Body Graffiti: Expressive Wearable Art through Bodily Performance

A wearable art itself can be an expressive media platform and when it is worn by a performer, it elevates expression of body language combining two forms of media that have been so close to art and technology - wearable and performance.  This paper introduces “Body Graffiti”, a performance wearable art project that uses the illusion of POV (persistence of vision) technology to create ephemeral graffiti via bodily movement.

Author(s)

Introduction

Like many fine artists with technological background, modern & experimental dancers in the age of digital media have been early adopters of wearable technology. It seems obvious as the wearable itself can be an expressive media platform and at the same time, worn by a performer, it elevates expression of body language as creating a stronger media platform combining two forms of media that have been so close to art and technology - wearable and performance. This paper introduces “Body Graffiti”, a performance wearable art project that uses the illusion of POV (persistence of vision) technology to create ephemeral graffiti via bodily movement. The artist creates and utilizes this newly developed wearable platform in order to express and communicate her contextual messages and suggests the significance of creating a "wearing" technology art project by presenting the creative development process, as well as future variations of “Body Graffiti.”

Background

About a few decades ago when wearable technology was introduced as a new form of human-computer interaction, a small group of media artists with technology background paid a great attention to it as a new form of expressive media to explore.  Today, wearable technology has become more accessible to designers and artists and wearable has become a new subject of research for its abilities to transform physical interface of information technology into clothes to wear. While they were in search for innovative new flexible technology solutions, many found out that wearable computing facilitates a new form of human-computer interaction because the user can compute by one's body while wearing it. Furthermore, interaction can be operated by simple bodily gestures or its surrounding elements such as noises, temperature and WIFI signals while walking or doing various activities.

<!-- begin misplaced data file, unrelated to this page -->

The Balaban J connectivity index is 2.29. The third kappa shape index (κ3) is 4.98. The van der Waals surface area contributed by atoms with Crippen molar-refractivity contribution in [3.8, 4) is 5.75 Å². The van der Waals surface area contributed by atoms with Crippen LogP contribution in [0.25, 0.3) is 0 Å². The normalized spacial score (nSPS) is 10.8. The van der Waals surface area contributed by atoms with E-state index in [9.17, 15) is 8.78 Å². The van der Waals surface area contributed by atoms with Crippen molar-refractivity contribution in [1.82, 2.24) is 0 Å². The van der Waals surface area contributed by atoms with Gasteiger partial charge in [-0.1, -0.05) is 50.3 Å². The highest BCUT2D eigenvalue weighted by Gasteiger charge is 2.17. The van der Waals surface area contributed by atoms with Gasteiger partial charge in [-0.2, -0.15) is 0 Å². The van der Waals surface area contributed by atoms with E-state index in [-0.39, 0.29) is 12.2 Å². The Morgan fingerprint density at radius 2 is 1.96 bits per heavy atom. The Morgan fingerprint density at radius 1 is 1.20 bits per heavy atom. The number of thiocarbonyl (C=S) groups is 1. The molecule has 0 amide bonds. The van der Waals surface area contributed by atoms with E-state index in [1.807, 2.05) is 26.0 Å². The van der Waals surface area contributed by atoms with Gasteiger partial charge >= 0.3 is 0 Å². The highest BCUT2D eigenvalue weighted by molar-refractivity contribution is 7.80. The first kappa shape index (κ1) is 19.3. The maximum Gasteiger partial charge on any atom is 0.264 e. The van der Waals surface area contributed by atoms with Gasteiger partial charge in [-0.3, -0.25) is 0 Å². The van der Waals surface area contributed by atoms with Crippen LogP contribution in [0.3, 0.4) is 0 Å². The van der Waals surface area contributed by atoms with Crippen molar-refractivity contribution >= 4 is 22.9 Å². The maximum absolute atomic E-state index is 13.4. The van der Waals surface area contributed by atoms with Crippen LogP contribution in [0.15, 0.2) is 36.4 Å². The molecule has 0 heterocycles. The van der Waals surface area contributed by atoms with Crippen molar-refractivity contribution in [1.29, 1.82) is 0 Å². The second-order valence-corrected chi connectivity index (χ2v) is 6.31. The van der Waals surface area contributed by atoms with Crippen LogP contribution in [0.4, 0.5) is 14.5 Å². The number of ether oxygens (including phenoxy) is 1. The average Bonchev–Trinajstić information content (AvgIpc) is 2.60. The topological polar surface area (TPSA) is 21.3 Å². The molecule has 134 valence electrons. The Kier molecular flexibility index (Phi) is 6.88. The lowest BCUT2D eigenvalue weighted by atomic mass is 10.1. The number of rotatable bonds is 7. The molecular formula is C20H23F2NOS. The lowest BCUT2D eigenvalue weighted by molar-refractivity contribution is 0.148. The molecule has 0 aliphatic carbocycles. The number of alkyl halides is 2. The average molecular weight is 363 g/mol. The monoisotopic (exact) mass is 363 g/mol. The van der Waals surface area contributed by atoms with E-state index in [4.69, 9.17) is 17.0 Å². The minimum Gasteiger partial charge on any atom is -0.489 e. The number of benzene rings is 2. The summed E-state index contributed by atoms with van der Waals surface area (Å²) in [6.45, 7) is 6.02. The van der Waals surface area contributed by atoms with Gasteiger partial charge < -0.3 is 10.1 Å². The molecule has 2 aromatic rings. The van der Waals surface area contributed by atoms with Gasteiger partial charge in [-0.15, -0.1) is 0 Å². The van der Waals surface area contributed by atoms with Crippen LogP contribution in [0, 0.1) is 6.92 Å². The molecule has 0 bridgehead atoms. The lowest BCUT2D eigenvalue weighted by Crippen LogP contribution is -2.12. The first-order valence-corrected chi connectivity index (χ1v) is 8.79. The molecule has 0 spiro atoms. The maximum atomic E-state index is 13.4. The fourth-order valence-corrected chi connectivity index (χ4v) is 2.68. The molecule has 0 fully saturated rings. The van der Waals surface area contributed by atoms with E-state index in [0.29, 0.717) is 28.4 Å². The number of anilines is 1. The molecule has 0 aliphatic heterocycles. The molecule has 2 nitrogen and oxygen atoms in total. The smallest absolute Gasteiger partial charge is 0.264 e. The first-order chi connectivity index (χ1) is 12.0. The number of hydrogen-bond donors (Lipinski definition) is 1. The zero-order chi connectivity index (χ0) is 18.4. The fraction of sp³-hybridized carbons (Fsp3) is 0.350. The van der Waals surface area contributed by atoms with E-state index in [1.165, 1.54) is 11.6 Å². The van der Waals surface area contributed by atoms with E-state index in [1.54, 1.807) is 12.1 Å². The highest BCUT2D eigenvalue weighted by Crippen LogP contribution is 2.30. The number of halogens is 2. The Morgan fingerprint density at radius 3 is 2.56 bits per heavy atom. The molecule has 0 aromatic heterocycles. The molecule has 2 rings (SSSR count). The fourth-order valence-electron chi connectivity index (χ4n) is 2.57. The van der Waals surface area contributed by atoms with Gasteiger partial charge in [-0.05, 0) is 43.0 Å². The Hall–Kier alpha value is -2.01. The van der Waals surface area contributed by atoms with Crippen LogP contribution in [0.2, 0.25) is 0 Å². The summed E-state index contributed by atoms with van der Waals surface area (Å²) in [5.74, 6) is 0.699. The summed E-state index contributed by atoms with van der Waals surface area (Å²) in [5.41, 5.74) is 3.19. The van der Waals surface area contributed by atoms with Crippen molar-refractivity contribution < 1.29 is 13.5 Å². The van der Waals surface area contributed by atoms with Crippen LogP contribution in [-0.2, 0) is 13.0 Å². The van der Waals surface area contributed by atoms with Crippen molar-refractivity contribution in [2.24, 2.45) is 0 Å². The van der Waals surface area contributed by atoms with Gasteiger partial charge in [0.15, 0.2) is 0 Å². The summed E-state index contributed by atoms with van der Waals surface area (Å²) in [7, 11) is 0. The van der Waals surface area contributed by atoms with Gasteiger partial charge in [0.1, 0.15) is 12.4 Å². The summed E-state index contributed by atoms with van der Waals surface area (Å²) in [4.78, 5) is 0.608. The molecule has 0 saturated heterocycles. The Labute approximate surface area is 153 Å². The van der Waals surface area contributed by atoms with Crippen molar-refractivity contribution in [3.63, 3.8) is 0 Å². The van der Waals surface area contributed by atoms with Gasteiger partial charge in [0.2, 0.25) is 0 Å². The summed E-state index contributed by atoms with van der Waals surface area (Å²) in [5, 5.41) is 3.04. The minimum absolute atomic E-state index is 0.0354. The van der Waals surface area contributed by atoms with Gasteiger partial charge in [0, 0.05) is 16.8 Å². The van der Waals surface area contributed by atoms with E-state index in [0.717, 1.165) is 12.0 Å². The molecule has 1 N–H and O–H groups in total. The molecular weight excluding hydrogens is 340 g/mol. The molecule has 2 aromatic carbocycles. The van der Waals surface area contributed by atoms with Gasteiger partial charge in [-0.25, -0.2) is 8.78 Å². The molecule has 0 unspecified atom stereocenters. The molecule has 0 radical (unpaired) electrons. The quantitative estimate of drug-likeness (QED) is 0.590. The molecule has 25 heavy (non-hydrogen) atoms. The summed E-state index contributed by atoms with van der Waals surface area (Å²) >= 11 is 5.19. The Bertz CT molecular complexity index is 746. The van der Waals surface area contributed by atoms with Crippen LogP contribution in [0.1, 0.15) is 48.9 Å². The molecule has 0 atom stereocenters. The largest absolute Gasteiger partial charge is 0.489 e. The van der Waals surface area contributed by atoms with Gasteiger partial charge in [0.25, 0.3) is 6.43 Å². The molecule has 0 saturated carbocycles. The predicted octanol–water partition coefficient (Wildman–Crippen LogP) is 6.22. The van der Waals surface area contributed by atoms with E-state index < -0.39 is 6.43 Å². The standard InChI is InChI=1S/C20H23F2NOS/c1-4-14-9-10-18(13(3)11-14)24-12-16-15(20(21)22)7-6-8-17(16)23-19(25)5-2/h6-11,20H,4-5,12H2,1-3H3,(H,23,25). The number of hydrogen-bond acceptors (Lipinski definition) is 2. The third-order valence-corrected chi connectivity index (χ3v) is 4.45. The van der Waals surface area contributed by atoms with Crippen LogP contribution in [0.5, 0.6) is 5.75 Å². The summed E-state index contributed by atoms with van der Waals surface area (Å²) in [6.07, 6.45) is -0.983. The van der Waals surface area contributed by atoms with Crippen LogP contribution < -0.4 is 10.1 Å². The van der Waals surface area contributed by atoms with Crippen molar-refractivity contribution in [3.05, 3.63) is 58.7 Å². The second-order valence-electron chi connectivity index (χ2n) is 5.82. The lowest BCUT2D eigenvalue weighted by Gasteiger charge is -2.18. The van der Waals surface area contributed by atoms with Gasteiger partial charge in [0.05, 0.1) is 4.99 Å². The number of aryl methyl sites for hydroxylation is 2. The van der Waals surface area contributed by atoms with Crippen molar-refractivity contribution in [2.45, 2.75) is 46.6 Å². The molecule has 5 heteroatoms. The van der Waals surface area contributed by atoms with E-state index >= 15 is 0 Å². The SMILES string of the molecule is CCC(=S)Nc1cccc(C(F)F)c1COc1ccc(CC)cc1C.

There have been great interests by artists in wearable as a form of new media art since it brought out innovative significance in communicative art. Especially in interactive dance or performance like N.I.M.E. (New Interface for Musical Expression) artists can take full advantage of expressive choreographies of wearable technology media. Diverse experimental wearable projects have been showcased at the international exhibitions like ACM SIGGRAPH Cyber Fashion Shows, FutureFashion Event, Seamless, Social Fabrics and more during 2000s.

At a glance, Interactive wearable computing seems to be a natural adaptation of physical computing as clothing is ubiquitous with physical interface. In a comparison with portable devices like mobile phones, one can see obvious behavioral difference between being 'wearable' and 'portable.' The computer being wearable introduces drastic changes in how we communicate and compute. Further more, fashioning element enhanced with interactive technology creates a new form of computing media that is more responsive and expressive for both creators and wearers. This shows that not only wearable media brings the new condition of wearing an actual computer on body but it also introduces significant changes in ways a user computes using one's body whether its a gesture or a temperature body emits. Therefore wearable art can be investigated for being a powerful means for expressionism of everyday life activities and performances through interaction.